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      Application of polyglycolic acid sheets and basic fibroblast growth factor to prevent esophageal stricture after endoscopic submucosal dissection in pigs


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          Endoscopic submucosal dissection (ESD) has been the first-line treatment for early-stage esophageal cancer. However, it often causes postoperative stricture in cases requiring wide dissection. Basic fibroblast growth factor (bFGF) reportedly has anti-scarring effects during cutaneous wound healing. We hypothesized that suppressing myofibroblast activation will prevent stricture after esophageal ESD.


          We resected a complete porcine esophagus circumference section by ESD. To investigate the preventive effect of bFGF on esophageal stricture formation after ESD, we endoscopically applied bFGF-soaked poly-glycolic acid (PGA) sheets onto the wound bed after ESD and fixed them by spraying fibrin glue (PGA + bFGF group), PGA sheets alone onto the wound bed and fixed them by spraying fibrin glue (PGA group), or nothing (control group). After removing the esophagus on day 22, we evaluated the mucosal constriction rate.


          Compared with those in the control group, esophageal stricture was significantly reduced in the PGA + bFGF group, and the areas stained with α-SMA and calponin-1 antibodies were significantly inhibited in the PGA + bFGF and PGA groups. The thickness of the fibrous layer in the PGA + bFGF group was uniform compared to that of the other groups. Thus, PGA + bFGF inhibited the development of unregulated fibroblasts in the acute phase, leading to uniform wound healing.


          Stenosis after esophageal ESD is related to fibrosis in the acute phase. Administration of PGA and bFGF suppresses myofibroblast activation in the acute phase, thereby preventing esophageal constriction in pigs.

          Supplementary Information

          The online version contains supplementary material available at 10.1007/s00535-023-02032-4.

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          Most cited references59

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          Global Cancer Statistics 2018: GLOBOCAN Estimates of Incidence and Mortality Worldwide for 36 Cancers in 185 Countries

          This article provides a status report on the global burden of cancer worldwide using the GLOBOCAN 2018 estimates of cancer incidence and mortality produced by the International Agency for Research on Cancer, with a focus on geographic variability across 20 world regions. There will be an estimated 18.1 million new cancer cases (17.0 million excluding nonmelanoma skin cancer) and 9.6 million cancer deaths (9.5 million excluding nonmelanoma skin cancer) in 2018. In both sexes combined, lung cancer is the most commonly diagnosed cancer (11.6% of the total cases) and the leading cause of cancer death (18.4% of the total cancer deaths), closely followed by female breast cancer (11.6%), prostate cancer (7.1%), and colorectal cancer (6.1%) for incidence and colorectal cancer (9.2%), stomach cancer (8.2%), and liver cancer (8.2%) for mortality. Lung cancer is the most frequent cancer and the leading cause of cancer death among males, followed by prostate and colorectal cancer (for incidence) and liver and stomach cancer (for mortality). Among females, breast cancer is the most commonly diagnosed cancer and the leading cause of cancer death, followed by colorectal and lung cancer (for incidence), and vice versa (for mortality); cervical cancer ranks fourth for both incidence and mortality. The most frequently diagnosed cancer and the leading cause of cancer death, however, substantially vary across countries and within each country depending on the degree of economic development and associated social and life style factors. It is noteworthy that high-quality cancer registry data, the basis for planning and implementing evidence-based cancer control programs, are not available in most low- and middle-income countries. The Global Initiative for Cancer Registry Development is an international partnership that supports better estimation, as well as the collection and use of local data, to prioritize and evaluate national cancer control efforts. CA: A Cancer Journal for Clinicians 2018;0:1-31. © 2018 American Cancer Society.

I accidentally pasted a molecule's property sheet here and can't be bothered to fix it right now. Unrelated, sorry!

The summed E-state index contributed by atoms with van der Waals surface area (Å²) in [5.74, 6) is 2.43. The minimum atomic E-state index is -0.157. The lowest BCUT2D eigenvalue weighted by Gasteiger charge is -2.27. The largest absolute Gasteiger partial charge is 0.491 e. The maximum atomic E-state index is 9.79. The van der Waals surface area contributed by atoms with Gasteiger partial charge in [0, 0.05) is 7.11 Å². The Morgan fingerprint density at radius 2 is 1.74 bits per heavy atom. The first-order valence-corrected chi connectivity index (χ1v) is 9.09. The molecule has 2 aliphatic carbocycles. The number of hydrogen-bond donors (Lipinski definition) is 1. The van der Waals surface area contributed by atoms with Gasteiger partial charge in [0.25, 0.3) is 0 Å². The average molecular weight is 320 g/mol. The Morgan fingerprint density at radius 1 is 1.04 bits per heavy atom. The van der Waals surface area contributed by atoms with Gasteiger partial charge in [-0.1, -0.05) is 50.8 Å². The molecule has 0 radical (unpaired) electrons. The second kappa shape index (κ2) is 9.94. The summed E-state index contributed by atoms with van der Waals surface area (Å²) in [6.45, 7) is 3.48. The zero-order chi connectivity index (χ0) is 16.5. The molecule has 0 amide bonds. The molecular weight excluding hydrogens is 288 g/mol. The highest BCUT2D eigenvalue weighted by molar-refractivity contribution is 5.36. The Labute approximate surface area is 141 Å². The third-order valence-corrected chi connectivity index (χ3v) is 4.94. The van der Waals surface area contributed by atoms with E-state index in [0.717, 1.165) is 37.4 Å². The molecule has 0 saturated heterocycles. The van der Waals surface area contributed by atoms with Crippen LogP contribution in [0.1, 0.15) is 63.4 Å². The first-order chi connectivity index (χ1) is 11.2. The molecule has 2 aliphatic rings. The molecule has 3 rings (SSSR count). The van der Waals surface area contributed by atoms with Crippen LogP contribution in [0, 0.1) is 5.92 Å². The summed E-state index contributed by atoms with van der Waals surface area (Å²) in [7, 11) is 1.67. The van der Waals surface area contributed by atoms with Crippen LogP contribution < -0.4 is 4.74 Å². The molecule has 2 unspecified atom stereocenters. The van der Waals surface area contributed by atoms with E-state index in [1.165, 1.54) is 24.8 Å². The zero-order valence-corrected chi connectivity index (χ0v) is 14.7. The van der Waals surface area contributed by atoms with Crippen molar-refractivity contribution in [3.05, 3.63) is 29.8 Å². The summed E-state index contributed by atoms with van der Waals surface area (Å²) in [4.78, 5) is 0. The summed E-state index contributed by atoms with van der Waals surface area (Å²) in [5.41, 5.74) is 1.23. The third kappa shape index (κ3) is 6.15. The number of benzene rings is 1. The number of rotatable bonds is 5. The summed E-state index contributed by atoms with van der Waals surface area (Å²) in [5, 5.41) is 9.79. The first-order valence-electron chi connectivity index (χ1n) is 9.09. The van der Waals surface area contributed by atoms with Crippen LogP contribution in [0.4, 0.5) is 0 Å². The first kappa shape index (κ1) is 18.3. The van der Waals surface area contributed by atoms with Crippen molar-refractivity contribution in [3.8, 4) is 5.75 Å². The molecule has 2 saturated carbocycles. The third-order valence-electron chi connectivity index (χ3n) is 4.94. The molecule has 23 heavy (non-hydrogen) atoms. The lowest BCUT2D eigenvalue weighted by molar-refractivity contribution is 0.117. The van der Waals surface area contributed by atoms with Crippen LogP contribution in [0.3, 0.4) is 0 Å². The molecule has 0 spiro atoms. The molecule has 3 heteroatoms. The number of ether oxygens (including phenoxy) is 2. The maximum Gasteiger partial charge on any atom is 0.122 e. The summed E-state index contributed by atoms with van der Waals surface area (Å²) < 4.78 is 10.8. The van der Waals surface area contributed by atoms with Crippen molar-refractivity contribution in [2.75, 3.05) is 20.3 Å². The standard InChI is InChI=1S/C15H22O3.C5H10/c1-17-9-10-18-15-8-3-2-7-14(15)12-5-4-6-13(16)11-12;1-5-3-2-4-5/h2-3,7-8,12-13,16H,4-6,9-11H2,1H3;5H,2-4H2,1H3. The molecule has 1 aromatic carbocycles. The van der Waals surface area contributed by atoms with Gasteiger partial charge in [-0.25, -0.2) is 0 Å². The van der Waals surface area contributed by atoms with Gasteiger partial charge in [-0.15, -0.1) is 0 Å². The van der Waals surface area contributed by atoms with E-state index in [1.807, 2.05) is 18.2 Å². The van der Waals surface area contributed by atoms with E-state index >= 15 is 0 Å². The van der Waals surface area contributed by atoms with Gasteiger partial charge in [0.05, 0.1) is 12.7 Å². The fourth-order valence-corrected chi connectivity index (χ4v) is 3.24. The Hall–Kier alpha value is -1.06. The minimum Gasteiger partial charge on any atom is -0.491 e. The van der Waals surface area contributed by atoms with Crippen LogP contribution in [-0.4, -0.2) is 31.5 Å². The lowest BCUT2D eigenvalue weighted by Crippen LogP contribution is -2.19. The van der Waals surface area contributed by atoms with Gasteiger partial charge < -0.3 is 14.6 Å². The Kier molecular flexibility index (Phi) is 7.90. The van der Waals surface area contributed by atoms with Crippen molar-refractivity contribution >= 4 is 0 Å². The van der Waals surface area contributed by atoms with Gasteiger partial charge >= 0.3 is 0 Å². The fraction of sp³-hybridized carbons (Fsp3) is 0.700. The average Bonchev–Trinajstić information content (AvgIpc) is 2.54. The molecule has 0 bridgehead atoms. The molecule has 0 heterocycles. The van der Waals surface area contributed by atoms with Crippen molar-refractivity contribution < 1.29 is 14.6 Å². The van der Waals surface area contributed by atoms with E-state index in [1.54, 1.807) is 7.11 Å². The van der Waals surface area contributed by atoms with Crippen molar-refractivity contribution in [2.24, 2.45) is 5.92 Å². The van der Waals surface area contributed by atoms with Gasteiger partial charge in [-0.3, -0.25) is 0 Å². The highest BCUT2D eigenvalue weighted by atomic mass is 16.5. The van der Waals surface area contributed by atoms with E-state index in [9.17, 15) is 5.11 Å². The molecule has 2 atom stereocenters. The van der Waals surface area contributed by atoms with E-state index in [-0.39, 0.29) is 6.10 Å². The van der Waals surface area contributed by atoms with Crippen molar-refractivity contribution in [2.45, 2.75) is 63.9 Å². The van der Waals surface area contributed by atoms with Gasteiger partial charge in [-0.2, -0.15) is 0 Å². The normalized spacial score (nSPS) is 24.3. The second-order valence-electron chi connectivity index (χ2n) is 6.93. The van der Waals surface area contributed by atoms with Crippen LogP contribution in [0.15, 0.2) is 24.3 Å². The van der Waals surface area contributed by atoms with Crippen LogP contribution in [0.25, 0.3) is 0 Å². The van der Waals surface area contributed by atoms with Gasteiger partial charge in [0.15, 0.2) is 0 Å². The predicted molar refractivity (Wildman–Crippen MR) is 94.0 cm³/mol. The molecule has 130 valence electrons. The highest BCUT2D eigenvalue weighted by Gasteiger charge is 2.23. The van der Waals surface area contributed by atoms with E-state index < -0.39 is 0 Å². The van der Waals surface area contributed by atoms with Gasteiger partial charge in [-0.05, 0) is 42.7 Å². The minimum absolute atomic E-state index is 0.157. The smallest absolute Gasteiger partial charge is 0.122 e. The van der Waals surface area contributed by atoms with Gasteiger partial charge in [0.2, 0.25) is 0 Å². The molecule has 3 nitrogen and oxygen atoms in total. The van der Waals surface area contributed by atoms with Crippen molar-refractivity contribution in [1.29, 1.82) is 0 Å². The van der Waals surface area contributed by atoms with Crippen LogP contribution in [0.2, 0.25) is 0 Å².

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            Cardiac Fibrosis: The Fibroblast Awakens.